But — bipolar or whatever – you can recover yourself one step at time. Walking this way may seem ENDLESS. Yet every step may take you places you never thought you would go.  And on this road, miraculous people you are likely to meet.  Neighbors turn into friends; coworkers become companions; and strangers – wilderness guides along your way.

Like the  park ranger, like Gordon, Joe, and Luke, like the woman who walked with me that last half mile. God in all these persons witness to the truth.

The last can be first.

Just take it one step at a time.

JoaniSign


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Dirt Therapy, the 3rd

 

Easter, this year, began for me at Christmas Tide.

Sunday evening, December 11th, my phone rang. It was my baby brother Joseph on the line. “Are you sitting down?” he asks me. “Joani, we have never talked about this. Do you remember in 1972 when you were pregnant and gave a child up for adoption?” Dumbfounded, I literally respond,  “Yes, Joseph, of course, I do.”Well, she found me,” he says. “Through a DNA test on Ancestry.com, she found me.

The birth of a child to a teenage mother is a familiar story at Christmas. But the family trauma that resulted from my personal story, I had long buried.  And these forty-five year old memories resurrected a trembling seventeen year old child.

The very next day, December 12th, scared to death, I called my newfound child.  It was the best Christmas present I have ever been given. Her name is Rebecca.

We have spent the past four months condensing more than four decades, and without going into the details, I am happy to declare that all is good, very good. And if you like, you can catch up here: Scarlet Letter, No MoreThe “Nua” Normal“Knock the Unicorn Off the Cloud”

And resurrection has brought reunion.

It is remarkable how deeply Rebecca and I resemble one another: our personalities, our intellectual curiosity, our spiritual bent, our sense of humor. Not only our way of speaking but what we say. People have confused my writing for hers and her writing for mine. It is uncanny. It is remarkable. Rebecca says that distance reinforced her DNA. It was a form of rebellion, she says.

I do like the sound of that, though I am not sure exactly what it means.

Needless to say, this has been an incredibly healing experience.

I tremble no more.

Sprouted from the same soil,  Rebecca and I, our selves, our souls, and our bodies are intertwined.

So this Easter is all the sweeter:

Now the green blade riseth!  indeed!

So it seems very apropos to post Dirt Therapy once again.

A post that includes an anecdote about Jacob, Rebecca’s newly discovered little brother and a snapshot of my mother, the grandmother Rebecca never knew.

So, here we go…

Once upon an Eastertide, a little boy came home singing the Pete Seeger song: “Inch by inch, row by row, Lord, please help my garden grow”. At school the little boy, along with his class, had planted bean seeds in jelly jars. Each day they tended their little glass gardens, checking the moist dark earth. Some of the children drowned their seeds with love. While others, their seeds withered from neglect. While others, theirs actually and miraculously sprouted and grew.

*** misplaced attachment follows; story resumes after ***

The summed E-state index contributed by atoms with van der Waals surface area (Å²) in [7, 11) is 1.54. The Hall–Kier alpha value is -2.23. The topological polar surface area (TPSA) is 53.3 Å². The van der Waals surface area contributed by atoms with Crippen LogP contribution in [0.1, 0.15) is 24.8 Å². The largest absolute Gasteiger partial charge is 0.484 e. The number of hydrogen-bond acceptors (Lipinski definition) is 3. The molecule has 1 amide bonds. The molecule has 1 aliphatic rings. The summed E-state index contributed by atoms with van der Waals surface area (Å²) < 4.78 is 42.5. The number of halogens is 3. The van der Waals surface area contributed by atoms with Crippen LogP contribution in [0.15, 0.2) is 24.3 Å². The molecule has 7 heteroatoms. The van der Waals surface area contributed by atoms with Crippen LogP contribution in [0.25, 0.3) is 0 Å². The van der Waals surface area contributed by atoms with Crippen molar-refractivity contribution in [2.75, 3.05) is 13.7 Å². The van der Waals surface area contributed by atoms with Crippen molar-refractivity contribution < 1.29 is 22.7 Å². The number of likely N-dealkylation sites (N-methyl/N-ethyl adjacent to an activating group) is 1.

Tiny green shoots poked their heads into the fluorescent light. Slender green vines wound around the inside of the jars.

And then one day — the little boy proudly brought his home and set it down on the kitchen table. His mom asked, “Okay, my little sweet potato, what’s this?” And the little boy replied:

”That’s Jesus, mom. That’s Jesus in a jar.”

It wasn’t exactly “Now the green blade riseth” but it was sweet indeed. That sweet little boy was my son Jacob (now 29 years old!). Sadly the little Jesus vine did not survive very long — but don’t blame Jacob. Sadly, you see, plants often came home to my house to die.

Even though I quite ironically once worked at plant store called “Great Plants Alive” most of the plants that crossed my threshold sadly met an untimely death.

And back in the day when I still had a backyard, I was quite happy to just let Mother Earth be my gardener. So whatever grew — grew –and whatever withered – withered. My yard was a little city patch of green. And since I had no green thumb, this was my rule:

If it’s green let it grow.

My lawn was covered with crab grass, wild violets, clover, and dandelions. The fence was covered with tangled honeysuckle vines, ghetto pines, a struggling maple tree, and poison ivy. Plastic baseball bats and dead tennis balls dotted my lawn. A sad little wagon and outgrown bicycles littered the grass.

Occasionally I would attempt to tame this wilding place with my lawn mower and a weed whacker. But much more often, I would retreat and recline in a plastic chair on the patio to read a good book.

If it’s green let it grow.

My manic-depressive mom, Mary Lou was quite the gardener. While I have been blessed with her bipolar brain, God did not see to bestow upon me her green thumb. And hers was very green indeed.

When I was growing up, my mother could lash out like lightning just as easily as she could erupt in joy. Her highs and lows were beyond her control, tamed only by a regular shot of bourbon, a little lithium, and the occasional session with Dr. Freud. My beloved mom did the best she could.

And she did her very best in the garden.EA11B186-69B7-45E1-8E52-41A174207E9A

Mary Lou was totally at home in her rock garden. She relished her trips to the local greenhouses and she spared no expense at the nursery.